About a year and a half ago — a million years ago, to be exact — I made a goal with some friends. Our shared resolution for 2020, a year filled with promise: we would go out to karaoke at least once every month. Knowing what we know now, this seems like a silly and precious idea. The kind of thing that makes my cynical post-2020 self want to reach back in time, stroke my soft, innocent cheek and say, “Oh, honey.”
It was silly and precious. And we got to go out to karaoke exactly twice before the pandemic hit and I stopped going out anywhere, ever, at all, for a very long time.
Those two karaoke nights though? They were the kind of fun that makes me feel not just alive but heart-burstingly grateful to be alive in the exact life and city and building and body and moment I’m in: a sticky dive bar with friends in my beloved Nashville, buzzing with $2 spiked seltzers, voice cracking because I can’t stop laughing long enough to get through the “Heart attack-ACK-ACK-ACK-ACK-ACK” part of “Movin’ Out.” Bliss.
Both of those nights, we went to the same karaoke bar, and both nights, there was an older guy sitting alone at the table by the stage, nursing a beer. His name was called every fifth or sixth song, and he’d stand up and take the microphone with an air of duty. He sang old, somber songs about wars and shipwrecks.
We whispered about him, of course.
Who is he?
Was he a widower singing for a lost love? Was he happy? Was he lonely? Everyone clapped when he finished his songs. Not as loud as they clapped for the bachelorettes singing “Don’t Stop Believin’,” but a respectable applause.
I thought about a lot of things the year I spent barely leaving my house. I sat in the rain-stained adirondack chair in my front yard watching the ice melt into my whiskey and I thought about life and death and love and loneliness and capitalism and community. I thought about the elasticity of time, the disorienting sensation of a year of my life slipping into the black hole of interminable Sunday afternoons.
And I thought about that guy at the karaoke bar. Specifically, I missed him. I missed all the strangers whose lives used to intersect with mine in ways that perplexed, delighted, annoyed, and inspired me. How empty life felt in a year devoid of not just my close friends, but all the uncredited characters in the background of every scene — the snippets of conversation floating over from the next booth at the coffee shop; the dive bar ladies’ room pep talks. There’s an intimacy that exists in the middle of a venn diagram of two lives, barely touching. The pinpoint of a moment we share. The full circles of blank space.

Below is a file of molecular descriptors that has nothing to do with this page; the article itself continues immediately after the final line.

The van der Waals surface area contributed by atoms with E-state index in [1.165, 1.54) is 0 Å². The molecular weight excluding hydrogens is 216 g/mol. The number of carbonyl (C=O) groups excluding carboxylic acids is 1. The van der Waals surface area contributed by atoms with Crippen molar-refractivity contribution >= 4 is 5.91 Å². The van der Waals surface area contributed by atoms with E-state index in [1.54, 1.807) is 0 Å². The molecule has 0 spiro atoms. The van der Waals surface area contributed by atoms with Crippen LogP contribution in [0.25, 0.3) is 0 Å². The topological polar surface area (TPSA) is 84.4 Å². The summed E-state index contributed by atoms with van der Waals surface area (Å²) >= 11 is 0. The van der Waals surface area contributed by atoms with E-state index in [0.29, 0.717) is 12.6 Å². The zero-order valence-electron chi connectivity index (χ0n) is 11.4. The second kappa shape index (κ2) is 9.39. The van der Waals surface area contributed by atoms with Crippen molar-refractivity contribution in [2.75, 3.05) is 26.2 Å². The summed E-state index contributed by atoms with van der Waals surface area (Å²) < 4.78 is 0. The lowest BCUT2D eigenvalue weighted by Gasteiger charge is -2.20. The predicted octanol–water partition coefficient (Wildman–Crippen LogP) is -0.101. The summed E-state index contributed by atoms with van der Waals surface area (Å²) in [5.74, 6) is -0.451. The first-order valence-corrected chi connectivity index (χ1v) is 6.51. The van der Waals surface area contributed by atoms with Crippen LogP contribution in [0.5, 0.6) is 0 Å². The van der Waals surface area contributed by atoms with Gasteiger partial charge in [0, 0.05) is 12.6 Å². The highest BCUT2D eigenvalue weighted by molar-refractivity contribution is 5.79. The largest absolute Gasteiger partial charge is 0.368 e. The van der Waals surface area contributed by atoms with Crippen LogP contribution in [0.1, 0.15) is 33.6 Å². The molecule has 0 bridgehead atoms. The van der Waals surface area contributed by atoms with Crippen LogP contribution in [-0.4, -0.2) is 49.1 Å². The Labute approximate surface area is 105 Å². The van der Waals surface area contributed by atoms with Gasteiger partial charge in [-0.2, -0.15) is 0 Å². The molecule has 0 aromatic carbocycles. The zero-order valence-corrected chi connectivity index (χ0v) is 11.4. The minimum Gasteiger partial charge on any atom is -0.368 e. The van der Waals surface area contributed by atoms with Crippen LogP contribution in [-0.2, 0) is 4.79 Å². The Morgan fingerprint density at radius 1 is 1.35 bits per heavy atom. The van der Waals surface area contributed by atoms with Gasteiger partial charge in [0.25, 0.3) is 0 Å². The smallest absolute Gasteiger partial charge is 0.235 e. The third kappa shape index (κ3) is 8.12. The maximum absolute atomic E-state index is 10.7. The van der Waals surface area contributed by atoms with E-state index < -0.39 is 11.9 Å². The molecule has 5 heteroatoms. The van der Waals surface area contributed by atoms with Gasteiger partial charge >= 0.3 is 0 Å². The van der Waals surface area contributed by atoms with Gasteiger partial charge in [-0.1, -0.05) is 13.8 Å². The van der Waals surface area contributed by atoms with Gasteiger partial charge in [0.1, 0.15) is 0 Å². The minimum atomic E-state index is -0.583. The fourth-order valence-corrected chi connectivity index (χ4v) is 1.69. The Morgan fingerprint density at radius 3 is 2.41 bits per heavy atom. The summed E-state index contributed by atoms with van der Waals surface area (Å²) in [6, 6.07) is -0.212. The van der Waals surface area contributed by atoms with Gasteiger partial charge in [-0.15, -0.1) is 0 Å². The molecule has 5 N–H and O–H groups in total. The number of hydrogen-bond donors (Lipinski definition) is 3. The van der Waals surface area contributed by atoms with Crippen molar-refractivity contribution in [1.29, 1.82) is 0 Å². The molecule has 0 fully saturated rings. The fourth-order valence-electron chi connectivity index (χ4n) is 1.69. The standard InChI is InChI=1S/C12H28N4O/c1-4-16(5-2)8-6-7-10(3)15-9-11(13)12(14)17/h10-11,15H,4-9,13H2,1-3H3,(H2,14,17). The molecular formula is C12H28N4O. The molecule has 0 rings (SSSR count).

When I lived in Portland I met a guy who was really into subjective reality (this is not an uncommon experience in Portland). He told me that everyone I’ve ever met was a figment of my imagination and an extension of myself. “You already know everything about every person on Earth,” he said, “because they only exist in your own mind.” I hated this idea and told him so. How flat would life become if I presumed to know the answer to “Who are you?”, if I stopped asking it altogether?
I love imagining not just the inner worlds of strangers, but all the threads of fate and millions of infinitesimal decisions that led to our paths crossing. I have the same question for people I’ve known my whole life and the woman in front of me in line at the gas station: “Who are you?”
We are mysteries made of mysteries. We are galaxies colliding. I’ll never get my answer.
There’s a quote from an interview Barack Obama did many years ago that I think about a lot. He’s describing looking over at Michelle when they’re lying in bed and being struck by the fact that as close as they are, as long as they’ve known each other, he can’t ever truly know her. “I realize here is this other person who is separate and different and has different memories and backgrounds and thoughts and feelings,” he said. “It’s that tension between familiarity and mystery that makes for something strong, because even as you build a life of trust and comfort, you retain some sense of surprise or wonder about the other person.”
Isn’t that so lovely?
“Who are you?” we ask on the chance meeting, the first date. “Who are you?” we wonder in joy and anger and awe for the rest of our lives.
A couple weeks ago, fully vaccinated, I went to a bar with friends for the first time in a year and a half.
A couple hours into the night, I locked eyes with myself in the bathroom mirror while I was washing my hands. A mask covered the bottom half of my face. My eyelids were heavy from a couple too many old fashioneds, and my eyes were wild, sparkling with the thrill and anxiety of being out in the world again. A question flashed through my mind as I examined the reflection of this strange, awkward creature:
“Who are you?”